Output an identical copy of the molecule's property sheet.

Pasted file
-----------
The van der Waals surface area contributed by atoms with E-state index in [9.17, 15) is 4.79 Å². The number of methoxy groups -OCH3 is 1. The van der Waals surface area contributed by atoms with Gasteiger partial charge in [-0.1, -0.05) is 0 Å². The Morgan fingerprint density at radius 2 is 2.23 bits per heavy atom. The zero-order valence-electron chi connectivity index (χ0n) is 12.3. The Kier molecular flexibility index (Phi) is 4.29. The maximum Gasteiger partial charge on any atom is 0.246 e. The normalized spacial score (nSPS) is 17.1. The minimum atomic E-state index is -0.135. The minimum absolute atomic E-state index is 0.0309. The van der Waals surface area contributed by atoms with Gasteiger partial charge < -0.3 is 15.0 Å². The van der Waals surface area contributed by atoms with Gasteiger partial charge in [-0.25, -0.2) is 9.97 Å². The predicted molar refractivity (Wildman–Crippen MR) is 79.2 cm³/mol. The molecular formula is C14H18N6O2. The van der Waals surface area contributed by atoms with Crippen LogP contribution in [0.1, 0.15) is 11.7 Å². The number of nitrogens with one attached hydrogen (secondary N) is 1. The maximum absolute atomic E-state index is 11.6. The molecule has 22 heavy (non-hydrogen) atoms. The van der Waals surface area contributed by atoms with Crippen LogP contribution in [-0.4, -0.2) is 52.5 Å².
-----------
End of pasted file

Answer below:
The van der Waals surface area contributed by atoms with E-state index in [9.17, 15) is 4.79 Å². The number of methoxy groups -OCH3 is 1. The van der Waals surface area contributed by atoms with Gasteiger partial charge in [-0.1, -0.05) is 0 Å². The Morgan fingerprint density at radius 2 is 2.23 bits per heavy atom. The zero-order valence-electron chi connectivity index (χ0n) is 12.3. The Kier molecular flexibility index (Phi) is 4.29. The maximum Gasteiger partial charge on any atom is 0.246 e. The normalized spacial score (nSPS) is 17.1. The minimum atomic E-state index is -0.135. The minimum absolute atomic E-state index is 0.0309. The van der Waals surface area contributed by atoms with Gasteiger partial charge < -0.3 is 15.0 Å². The van der Waals surface area contributed by atoms with Gasteiger partial charge in [-0.25, -0.2) is 9.97 Å². The predicted molar refractivity (Wildman–Crippen MR) is 79.2 cm³/mol. The molecular formula is C14H18N6O2. The van der Waals surface area contributed by atoms with Crippen LogP contribution in [0.1, 0.15) is 11.7 Å². The number of nitrogens with one attached hydrogen (secondary N) is 1. The maximum absolute atomic E-state index is 11.6. The molecule has 22 heavy (non-hydrogen) atoms. The van der Waals surface area contributed by atoms with Crippen LogP contribution in [-0.4, -0.2) is 52.5 Å².